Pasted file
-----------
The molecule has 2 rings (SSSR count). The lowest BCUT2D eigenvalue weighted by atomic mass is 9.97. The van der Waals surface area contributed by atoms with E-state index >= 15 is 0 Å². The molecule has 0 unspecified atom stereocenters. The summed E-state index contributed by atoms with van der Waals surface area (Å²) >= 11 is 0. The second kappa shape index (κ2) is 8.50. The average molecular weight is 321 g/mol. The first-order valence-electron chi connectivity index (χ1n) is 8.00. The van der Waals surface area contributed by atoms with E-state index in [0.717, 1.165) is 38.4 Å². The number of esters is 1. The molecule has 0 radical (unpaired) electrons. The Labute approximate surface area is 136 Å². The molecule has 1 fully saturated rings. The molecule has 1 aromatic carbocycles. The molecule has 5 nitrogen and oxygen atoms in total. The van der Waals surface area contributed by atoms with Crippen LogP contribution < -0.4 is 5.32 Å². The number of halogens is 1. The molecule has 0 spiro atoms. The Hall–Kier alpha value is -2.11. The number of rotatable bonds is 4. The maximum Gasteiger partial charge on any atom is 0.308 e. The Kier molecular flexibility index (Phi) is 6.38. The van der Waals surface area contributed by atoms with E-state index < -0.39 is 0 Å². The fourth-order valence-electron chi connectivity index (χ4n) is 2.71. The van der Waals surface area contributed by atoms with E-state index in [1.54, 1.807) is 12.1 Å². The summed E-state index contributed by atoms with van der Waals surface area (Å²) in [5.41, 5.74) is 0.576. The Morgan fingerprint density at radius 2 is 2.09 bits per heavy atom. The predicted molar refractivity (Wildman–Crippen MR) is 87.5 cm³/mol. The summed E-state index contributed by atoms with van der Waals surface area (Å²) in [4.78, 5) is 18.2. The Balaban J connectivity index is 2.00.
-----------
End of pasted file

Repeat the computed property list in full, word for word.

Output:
The molecule has 2 rings (SSSR count). The lowest BCUT2D eigenvalue weighted by atomic mass is 9.97. The van der Waals surface area contributed by atoms with E-state index >= 15 is 0 Å². The molecule has 0 unspecified atom stereocenters. The summed E-state index contributed by atoms with van der Waals surface area (Å²) >= 11 is 0. The second kappa shape index (κ2) is 8.50. The average molecular weight is 321 g/mol. The first-order valence-electron chi connectivity index (χ1n) is 8.00. The van der Waals surface area contributed by atoms with E-state index in [0.717, 1.165) is 38.4 Å². The number of esters is 1. The molecule has 0 radical (unpaired) electrons. The Labute approximate surface area is 136 Å². The molecule has 1 fully saturated rings. The molecule has 1 aromatic carbocycles. The molecule has 5 nitrogen and oxygen atoms in total. The van der Waals surface area contributed by atoms with Crippen LogP contribution < -0.4 is 5.32 Å². The number of halogens is 1. The molecule has 0 spiro atoms. The Hall–Kier alpha value is -2.11. The number of rotatable bonds is 4. The maximum Gasteiger partial charge on any atom is 0.308 e. The Kier molecular flexibility index (Phi) is 6.38. The van der Waals surface area contributed by atoms with E-state index < -0.39 is 0 Å². The fourth-order valence-electron chi connectivity index (χ4n) is 2.71. The van der Waals surface area contributed by atoms with E-state index in [1.54, 1.807) is 12.1 Å². The summed E-state index contributed by atoms with van der Waals surface area (Å²) in [5.41, 5.74) is 0.576. The Morgan fingerprint density at radius 2 is 2.09 bits per heavy atom. The predicted molar refractivity (Wildman–Crippen MR) is 87.5 cm³/mol. The summed E-state index contributed by atoms with van der Waals surface area (Å²) in [4.78, 5) is 18.2. The Balaban J connectivity index is 2.00.